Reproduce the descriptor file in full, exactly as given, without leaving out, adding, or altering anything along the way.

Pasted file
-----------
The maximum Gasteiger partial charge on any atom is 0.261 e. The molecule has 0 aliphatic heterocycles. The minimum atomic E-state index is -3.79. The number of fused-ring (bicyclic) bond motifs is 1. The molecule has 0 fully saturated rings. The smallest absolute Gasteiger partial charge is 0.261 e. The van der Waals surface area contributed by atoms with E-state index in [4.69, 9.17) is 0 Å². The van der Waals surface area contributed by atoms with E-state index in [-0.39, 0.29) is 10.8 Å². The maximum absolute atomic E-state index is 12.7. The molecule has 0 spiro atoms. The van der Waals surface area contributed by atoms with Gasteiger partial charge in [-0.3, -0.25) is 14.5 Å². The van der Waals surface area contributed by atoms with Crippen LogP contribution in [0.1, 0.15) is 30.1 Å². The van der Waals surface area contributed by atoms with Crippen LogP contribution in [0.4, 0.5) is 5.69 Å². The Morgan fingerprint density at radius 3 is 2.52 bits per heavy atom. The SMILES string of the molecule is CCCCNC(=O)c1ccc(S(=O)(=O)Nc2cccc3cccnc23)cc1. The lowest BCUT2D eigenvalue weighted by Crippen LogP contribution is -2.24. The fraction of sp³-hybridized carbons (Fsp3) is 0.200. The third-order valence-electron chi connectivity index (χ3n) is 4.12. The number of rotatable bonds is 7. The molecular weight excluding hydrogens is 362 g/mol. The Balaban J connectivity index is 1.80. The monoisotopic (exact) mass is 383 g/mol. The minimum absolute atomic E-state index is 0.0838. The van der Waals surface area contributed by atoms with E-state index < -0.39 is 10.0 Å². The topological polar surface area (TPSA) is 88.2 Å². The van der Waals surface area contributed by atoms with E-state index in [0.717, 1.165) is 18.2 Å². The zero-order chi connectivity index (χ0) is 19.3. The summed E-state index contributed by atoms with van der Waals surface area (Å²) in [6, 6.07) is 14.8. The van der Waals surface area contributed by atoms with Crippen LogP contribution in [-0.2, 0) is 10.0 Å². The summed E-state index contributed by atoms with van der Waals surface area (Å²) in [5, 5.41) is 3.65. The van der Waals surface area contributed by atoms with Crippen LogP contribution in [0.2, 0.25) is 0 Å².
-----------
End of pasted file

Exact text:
The maximum Gasteiger partial charge on any atom is 0.261 e. The molecule has 0 aliphatic heterocycles. The minimum atomic E-state index is -3.79. The number of fused-ring (bicyclic) bond motifs is 1. The molecule has 0 fully saturated rings. The smallest absolute Gasteiger partial charge is 0.261 e. The van der Waals surface area contributed by atoms with E-state index in [4.69, 9.17) is 0 Å². The van der Waals surface area contributed by atoms with E-state index in [-0.39, 0.29) is 10.8 Å². The maximum absolute atomic E-state index is 12.7. The molecule has 0 spiro atoms. The van der Waals surface area contributed by atoms with Gasteiger partial charge in [-0.3, -0.25) is 14.5 Å². The van der Waals surface area contributed by atoms with Crippen LogP contribution in [0.1, 0.15) is 30.1 Å². The van der Waals surface area contributed by atoms with Crippen LogP contribution in [0.4, 0.5) is 5.69 Å². The Morgan fingerprint density at radius 3 is 2.52 bits per heavy atom. The SMILES string of the molecule is CCCCNC(=O)c1ccc(S(=O)(=O)Nc2cccc3cccnc23)cc1. The lowest BCUT2D eigenvalue weighted by Crippen LogP contribution is -2.24. The fraction of sp³-hybridized carbons (Fsp3) is 0.200. The third-order valence-electron chi connectivity index (χ3n) is 4.12. The number of rotatable bonds is 7. The molecular weight excluding hydrogens is 362 g/mol. The Balaban J connectivity index is 1.80. The monoisotopic (exact) mass is 383 g/mol. The minimum absolute atomic E-state index is 0.0838. The van der Waals surface area contributed by atoms with E-state index < -0.39 is 10.0 Å². The topological polar surface area (TPSA) is 88.2 Å². The van der Waals surface area contributed by atoms with E-state index in [0.717, 1.165) is 18.2 Å². The zero-order chi connectivity index (χ0) is 19.3. The summed E-state index contributed by atoms with van der Waals surface area (Å²) in [6, 6.07) is 14.8. The van der Waals surface area contributed by atoms with Crippen LogP contribution in [-0.2, 0) is 10.0 Å². The summed E-state index contributed by atoms with van der Waals surface area (Å²) in [5, 5.41) is 3.65. The van der Waals surface area contributed by atoms with Crippen LogP contribution in [0.2, 0.25) is 0 Å².